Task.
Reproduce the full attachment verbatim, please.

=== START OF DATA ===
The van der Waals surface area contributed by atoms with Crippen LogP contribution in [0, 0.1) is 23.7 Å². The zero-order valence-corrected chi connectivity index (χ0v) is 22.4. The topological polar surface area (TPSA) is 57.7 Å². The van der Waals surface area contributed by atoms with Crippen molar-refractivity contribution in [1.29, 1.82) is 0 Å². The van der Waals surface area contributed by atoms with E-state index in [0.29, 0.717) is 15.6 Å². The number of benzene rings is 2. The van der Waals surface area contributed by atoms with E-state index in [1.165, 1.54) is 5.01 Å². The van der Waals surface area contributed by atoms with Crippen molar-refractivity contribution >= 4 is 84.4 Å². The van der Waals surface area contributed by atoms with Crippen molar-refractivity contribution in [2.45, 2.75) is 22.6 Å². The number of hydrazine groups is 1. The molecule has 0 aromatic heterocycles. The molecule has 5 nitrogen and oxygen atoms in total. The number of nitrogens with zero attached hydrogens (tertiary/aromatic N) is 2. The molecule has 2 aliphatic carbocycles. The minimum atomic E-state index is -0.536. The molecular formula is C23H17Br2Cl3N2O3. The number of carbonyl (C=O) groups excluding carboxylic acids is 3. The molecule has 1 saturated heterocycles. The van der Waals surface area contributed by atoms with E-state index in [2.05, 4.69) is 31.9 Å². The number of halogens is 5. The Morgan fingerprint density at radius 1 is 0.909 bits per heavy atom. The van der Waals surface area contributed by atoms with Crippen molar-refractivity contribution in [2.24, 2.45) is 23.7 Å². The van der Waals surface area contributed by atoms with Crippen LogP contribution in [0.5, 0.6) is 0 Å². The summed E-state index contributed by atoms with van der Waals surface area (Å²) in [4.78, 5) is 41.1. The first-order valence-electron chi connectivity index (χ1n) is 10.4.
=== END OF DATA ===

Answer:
The van der Waals surface area contributed by atoms with Crippen LogP contribution in [0, 0.1) is 23.7 Å². The zero-order valence-corrected chi connectivity index (χ0v) is 22.4. The topological polar surface area (TPSA) is 57.7 Å². The van der Waals surface area contributed by atoms with Crippen molar-refractivity contribution in [1.29, 1.82) is 0 Å². The van der Waals surface area contributed by atoms with E-state index in [0.29, 0.717) is 15.6 Å². The number of benzene rings is 2. The van der Waals surface area contributed by atoms with E-state index in [1.165, 1.54) is 5.01 Å². The van der Waals surface area contributed by atoms with Crippen molar-refractivity contribution >= 4 is 84.4 Å². The van der Waals surface area contributed by atoms with Crippen molar-refractivity contribution in [2.45, 2.75) is 22.6 Å². The number of hydrazine groups is 1. The molecule has 0 aromatic heterocycles. The molecule has 5 nitrogen and oxygen atoms in total. The number of nitrogens with zero attached hydrogens (tertiary/aromatic N) is 2. The molecule has 2 aliphatic carbocycles. The minimum atomic E-state index is -0.536. The molecular formula is C23H17Br2Cl3N2O3. The number of carbonyl (C=O) groups excluding carboxylic acids is 3. The molecule has 1 saturated heterocycles. The van der Waals surface area contributed by atoms with E-state index in [2.05, 4.69) is 31.9 Å². The number of halogens is 5. The Morgan fingerprint density at radius 1 is 0.909 bits per heavy atom. The van der Waals surface area contributed by atoms with Crippen molar-refractivity contribution in [2.24, 2.45) is 23.7 Å². The van der Waals surface area contributed by atoms with Crippen LogP contribution in [0.5, 0.6) is 0 Å². The summed E-state index contributed by atoms with van der Waals surface area (Å²) in [4.78, 5) is 41.1. The first-order valence-electron chi connectivity index (χ1n) is 10.4.